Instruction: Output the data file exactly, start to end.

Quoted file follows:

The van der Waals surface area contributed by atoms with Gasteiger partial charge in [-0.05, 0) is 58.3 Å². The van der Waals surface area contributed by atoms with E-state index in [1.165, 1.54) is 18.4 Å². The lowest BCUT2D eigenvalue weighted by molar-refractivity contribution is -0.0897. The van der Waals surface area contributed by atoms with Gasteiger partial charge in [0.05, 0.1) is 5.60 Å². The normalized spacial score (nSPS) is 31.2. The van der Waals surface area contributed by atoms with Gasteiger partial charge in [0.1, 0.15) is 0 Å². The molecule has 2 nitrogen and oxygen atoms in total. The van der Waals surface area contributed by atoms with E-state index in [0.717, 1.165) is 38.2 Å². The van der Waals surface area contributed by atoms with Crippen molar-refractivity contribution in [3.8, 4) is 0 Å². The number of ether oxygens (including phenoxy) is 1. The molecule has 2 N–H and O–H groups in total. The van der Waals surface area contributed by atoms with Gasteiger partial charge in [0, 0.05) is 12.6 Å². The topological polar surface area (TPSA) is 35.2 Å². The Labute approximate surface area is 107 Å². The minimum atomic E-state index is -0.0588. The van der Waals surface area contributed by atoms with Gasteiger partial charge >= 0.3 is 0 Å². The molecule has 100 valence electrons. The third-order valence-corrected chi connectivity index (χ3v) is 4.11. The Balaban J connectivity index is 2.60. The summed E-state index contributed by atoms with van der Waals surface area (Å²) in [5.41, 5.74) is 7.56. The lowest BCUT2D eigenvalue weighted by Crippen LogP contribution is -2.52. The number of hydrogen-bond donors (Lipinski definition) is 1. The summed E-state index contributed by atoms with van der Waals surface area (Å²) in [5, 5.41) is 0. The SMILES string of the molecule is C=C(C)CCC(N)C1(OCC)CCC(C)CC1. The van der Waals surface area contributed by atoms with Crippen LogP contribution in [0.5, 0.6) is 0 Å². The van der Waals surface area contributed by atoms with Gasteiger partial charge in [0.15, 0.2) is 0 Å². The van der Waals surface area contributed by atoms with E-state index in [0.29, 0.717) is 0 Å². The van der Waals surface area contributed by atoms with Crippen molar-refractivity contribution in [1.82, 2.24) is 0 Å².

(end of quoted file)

The van der Waals surface area contributed by atoms with Gasteiger partial charge in [-0.05, 0) is 58.3 Å². The van der Waals surface area contributed by atoms with E-state index in [1.165, 1.54) is 18.4 Å². The lowest BCUT2D eigenvalue weighted by molar-refractivity contribution is -0.0897. The van der Waals surface area contributed by atoms with Gasteiger partial charge in [0.05, 0.1) is 5.60 Å². The normalized spacial score (nSPS) is 31.2. The van der Waals surface area contributed by atoms with Gasteiger partial charge in [0.1, 0.15) is 0 Å². The molecule has 2 nitrogen and oxygen atoms in total. The van der Waals surface area contributed by atoms with E-state index in [0.717, 1.165) is 38.2 Å². The van der Waals surface area contributed by atoms with Crippen molar-refractivity contribution in [3.8, 4) is 0 Å². The number of ether oxygens (including phenoxy) is 1. The molecule has 2 N–H and O–H groups in total. The van der Waals surface area contributed by atoms with Gasteiger partial charge in [0, 0.05) is 12.6 Å². The topological polar surface area (TPSA) is 35.2 Å². The Labute approximate surface area is 107 Å². The minimum atomic E-state index is -0.0588. The van der Waals surface area contributed by atoms with Gasteiger partial charge >= 0.3 is 0 Å². The molecule has 100 valence electrons. The third-order valence-corrected chi connectivity index (χ3v) is 4.11. The Balaban J connectivity index is 2.60. The summed E-state index contributed by atoms with van der Waals surface area (Å²) in [5.41, 5.74) is 7.56. The lowest BCUT2D eigenvalue weighted by Crippen LogP contribution is -2.52. The number of hydrogen-bond donors (Lipinski definition) is 1. The summed E-state index contributed by atoms with van der Waals surface area (Å²) in [5, 5.41) is 0. The SMILES string of the molecule is C=C(C)CCC(N)C1(OCC)CCC(C)CC1. The van der Waals surface area contributed by atoms with Crippen LogP contribution in [0.5, 0.6) is 0 Å². The van der Waals surface area contributed by atoms with Gasteiger partial charge in [0.15, 0.2) is 0 Å². The van der Waals surface area contributed by atoms with E-state index in [0.29, 0.717) is 0 Å². The van der Waals surface area contributed by atoms with Crippen molar-refractivity contribution in [1.82, 2.24) is 0 Å².